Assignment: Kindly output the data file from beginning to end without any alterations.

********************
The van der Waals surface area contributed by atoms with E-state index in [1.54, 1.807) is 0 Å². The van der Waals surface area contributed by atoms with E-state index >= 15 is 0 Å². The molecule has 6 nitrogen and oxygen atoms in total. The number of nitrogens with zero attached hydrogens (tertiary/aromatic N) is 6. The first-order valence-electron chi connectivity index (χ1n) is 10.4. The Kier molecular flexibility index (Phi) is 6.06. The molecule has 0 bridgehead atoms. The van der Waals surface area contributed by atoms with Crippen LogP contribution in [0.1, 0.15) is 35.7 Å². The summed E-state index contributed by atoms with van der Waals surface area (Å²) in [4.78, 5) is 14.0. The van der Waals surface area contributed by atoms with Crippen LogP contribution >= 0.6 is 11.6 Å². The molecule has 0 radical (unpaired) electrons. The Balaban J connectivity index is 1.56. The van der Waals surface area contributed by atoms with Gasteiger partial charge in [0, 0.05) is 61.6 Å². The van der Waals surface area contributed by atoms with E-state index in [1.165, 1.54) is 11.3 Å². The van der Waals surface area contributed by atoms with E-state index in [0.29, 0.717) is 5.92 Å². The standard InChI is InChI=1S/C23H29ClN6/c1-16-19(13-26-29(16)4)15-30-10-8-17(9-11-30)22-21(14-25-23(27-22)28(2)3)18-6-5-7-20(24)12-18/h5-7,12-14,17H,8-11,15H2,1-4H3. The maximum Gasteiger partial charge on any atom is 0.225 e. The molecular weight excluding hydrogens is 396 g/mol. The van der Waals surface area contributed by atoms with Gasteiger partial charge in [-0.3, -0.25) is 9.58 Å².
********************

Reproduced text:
The van der Waals surface area contributed by atoms with E-state index in [1.54, 1.807) is 0 Å². The van der Waals surface area contributed by atoms with E-state index >= 15 is 0 Å². The molecule has 6 nitrogen and oxygen atoms in total. The number of nitrogens with zero attached hydrogens (tertiary/aromatic N) is 6. The first-order valence-electron chi connectivity index (χ1n) is 10.4. The Kier molecular flexibility index (Phi) is 6.06. The molecule has 0 bridgehead atoms. The van der Waals surface area contributed by atoms with Crippen LogP contribution in [0.1, 0.15) is 35.7 Å². The summed E-state index contributed by atoms with van der Waals surface area (Å²) in [4.78, 5) is 14.0. The van der Waals surface area contributed by atoms with Crippen LogP contribution >= 0.6 is 11.6 Å². The molecule has 0 radical (unpaired) electrons. The Balaban J connectivity index is 1.56. The van der Waals surface area contributed by atoms with Gasteiger partial charge in [0, 0.05) is 61.6 Å². The van der Waals surface area contributed by atoms with E-state index in [1.165, 1.54) is 11.3 Å². The van der Waals surface area contributed by atoms with E-state index in [0.29, 0.717) is 5.92 Å². The standard InChI is InChI=1S/C23H29ClN6/c1-16-19(13-26-29(16)4)15-30-10-8-17(9-11-30)22-21(14-25-23(27-22)28(2)3)18-6-5-7-20(24)12-18/h5-7,12-14,17H,8-11,15H2,1-4H3. The maximum Gasteiger partial charge on any atom is 0.225 e. The molecular weight excluding hydrogens is 396 g/mol. The van der Waals surface area contributed by atoms with Gasteiger partial charge in [-0.3, -0.25) is 9.58 Å².